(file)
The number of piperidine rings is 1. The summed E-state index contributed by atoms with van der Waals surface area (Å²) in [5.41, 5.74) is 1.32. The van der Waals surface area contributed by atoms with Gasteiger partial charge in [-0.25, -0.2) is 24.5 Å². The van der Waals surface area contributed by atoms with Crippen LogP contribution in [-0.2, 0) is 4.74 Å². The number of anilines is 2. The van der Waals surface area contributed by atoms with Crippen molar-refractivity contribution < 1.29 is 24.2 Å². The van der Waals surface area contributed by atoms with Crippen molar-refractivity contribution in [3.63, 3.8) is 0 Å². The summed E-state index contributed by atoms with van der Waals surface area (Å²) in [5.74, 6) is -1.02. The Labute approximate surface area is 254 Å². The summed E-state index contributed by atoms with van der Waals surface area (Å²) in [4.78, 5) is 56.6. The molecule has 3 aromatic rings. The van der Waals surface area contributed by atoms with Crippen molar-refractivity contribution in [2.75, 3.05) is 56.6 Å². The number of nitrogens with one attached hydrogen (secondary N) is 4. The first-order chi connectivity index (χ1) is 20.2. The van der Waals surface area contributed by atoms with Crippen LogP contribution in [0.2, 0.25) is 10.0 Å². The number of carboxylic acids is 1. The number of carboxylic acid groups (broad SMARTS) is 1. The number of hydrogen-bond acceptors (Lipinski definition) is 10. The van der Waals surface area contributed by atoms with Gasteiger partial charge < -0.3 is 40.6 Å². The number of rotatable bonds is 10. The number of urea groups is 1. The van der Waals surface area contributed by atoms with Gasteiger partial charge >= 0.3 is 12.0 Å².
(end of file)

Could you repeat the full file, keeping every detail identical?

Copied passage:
The number of piperidine rings is 1. The summed E-state index contributed by atoms with van der Waals surface area (Å²) in [5.41, 5.74) is 1.32. The van der Waals surface area contributed by atoms with Gasteiger partial charge in [-0.25, -0.2) is 24.5 Å². The van der Waals surface area contributed by atoms with Crippen LogP contribution in [-0.2, 0) is 4.74 Å². The number of anilines is 2. The van der Waals surface area contributed by atoms with Crippen molar-refractivity contribution < 1.29 is 24.2 Å². The van der Waals surface area contributed by atoms with Crippen molar-refractivity contribution in [3.63, 3.8) is 0 Å². The summed E-state index contributed by atoms with van der Waals surface area (Å²) in [5.74, 6) is -1.02. The Labute approximate surface area is 254 Å². The summed E-state index contributed by atoms with van der Waals surface area (Å²) in [4.78, 5) is 56.6. The molecule has 3 aromatic rings. The van der Waals surface area contributed by atoms with Crippen molar-refractivity contribution in [2.75, 3.05) is 56.6 Å². The number of nitrogens with one attached hydrogen (secondary N) is 4. The first-order chi connectivity index (χ1) is 20.2. The van der Waals surface area contributed by atoms with Crippen LogP contribution in [0.2, 0.25) is 10.0 Å². The number of carboxylic acids is 1. The number of carboxylic acid groups (broad SMARTS) is 1. The number of hydrogen-bond acceptors (Lipinski definition) is 10. The van der Waals surface area contributed by atoms with Gasteiger partial charge < -0.3 is 40.6 Å². The number of rotatable bonds is 10. The number of urea groups is 1. The van der Waals surface area contributed by atoms with Gasteiger partial charge >= 0.3 is 12.0 Å².